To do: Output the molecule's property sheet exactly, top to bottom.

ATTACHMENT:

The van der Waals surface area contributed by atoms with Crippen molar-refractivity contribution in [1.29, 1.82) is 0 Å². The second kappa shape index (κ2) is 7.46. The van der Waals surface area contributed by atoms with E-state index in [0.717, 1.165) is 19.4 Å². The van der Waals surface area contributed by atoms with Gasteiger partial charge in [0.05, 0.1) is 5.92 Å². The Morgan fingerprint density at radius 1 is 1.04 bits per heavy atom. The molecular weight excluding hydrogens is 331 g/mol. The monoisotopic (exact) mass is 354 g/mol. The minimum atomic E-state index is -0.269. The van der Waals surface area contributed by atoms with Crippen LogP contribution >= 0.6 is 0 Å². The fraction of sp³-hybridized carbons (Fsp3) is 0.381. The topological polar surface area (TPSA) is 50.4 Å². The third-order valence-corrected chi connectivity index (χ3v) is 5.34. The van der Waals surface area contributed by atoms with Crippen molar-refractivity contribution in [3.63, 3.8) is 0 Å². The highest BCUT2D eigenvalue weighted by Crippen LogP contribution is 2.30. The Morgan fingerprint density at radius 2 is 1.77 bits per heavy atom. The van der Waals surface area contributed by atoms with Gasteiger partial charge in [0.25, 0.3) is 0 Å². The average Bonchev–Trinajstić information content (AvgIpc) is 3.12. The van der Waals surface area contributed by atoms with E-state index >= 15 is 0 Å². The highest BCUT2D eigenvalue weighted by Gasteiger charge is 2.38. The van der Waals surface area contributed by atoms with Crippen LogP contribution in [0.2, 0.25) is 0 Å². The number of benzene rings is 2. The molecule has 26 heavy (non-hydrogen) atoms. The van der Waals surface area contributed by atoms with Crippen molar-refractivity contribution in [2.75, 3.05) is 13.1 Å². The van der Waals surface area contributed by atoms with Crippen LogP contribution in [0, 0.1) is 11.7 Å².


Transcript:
The van der Waals surface area contributed by atoms with Crippen molar-refractivity contribution in [1.29, 1.82) is 0 Å². The second kappa shape index (κ2) is 7.46. The van der Waals surface area contributed by atoms with E-state index in [0.717, 1.165) is 19.4 Å². The van der Waals surface area contributed by atoms with Gasteiger partial charge in [0.05, 0.1) is 5.92 Å². The Morgan fingerprint density at radius 1 is 1.04 bits per heavy atom. The molecular weight excluding hydrogens is 331 g/mol. The monoisotopic (exact) mass is 354 g/mol. The minimum atomic E-state index is -0.269. The van der Waals surface area contributed by atoms with Crippen LogP contribution >= 0.6 is 0 Å². The fraction of sp³-hybridized carbons (Fsp3) is 0.381. The topological polar surface area (TPSA) is 50.4 Å². The third-order valence-corrected chi connectivity index (χ3v) is 5.34. The van der Waals surface area contributed by atoms with Crippen molar-refractivity contribution in [3.63, 3.8) is 0 Å². The highest BCUT2D eigenvalue weighted by Crippen LogP contribution is 2.30. The Morgan fingerprint density at radius 2 is 1.77 bits per heavy atom. The van der Waals surface area contributed by atoms with Gasteiger partial charge in [0.25, 0.3) is 0 Å². The average Bonchev–Trinajstić information content (AvgIpc) is 3.12. The van der Waals surface area contributed by atoms with E-state index >= 15 is 0 Å². The highest BCUT2D eigenvalue weighted by Gasteiger charge is 2.38. The van der Waals surface area contributed by atoms with Crippen LogP contribution in [0.2, 0.25) is 0 Å². The number of benzene rings is 2. The molecule has 26 heavy (non-hydrogen) atoms. The van der Waals surface area contributed by atoms with Crippen molar-refractivity contribution in [2.75, 3.05) is 13.1 Å². The van der Waals surface area contributed by atoms with Crippen LogP contribution in [0, 0.1) is 11.7 Å².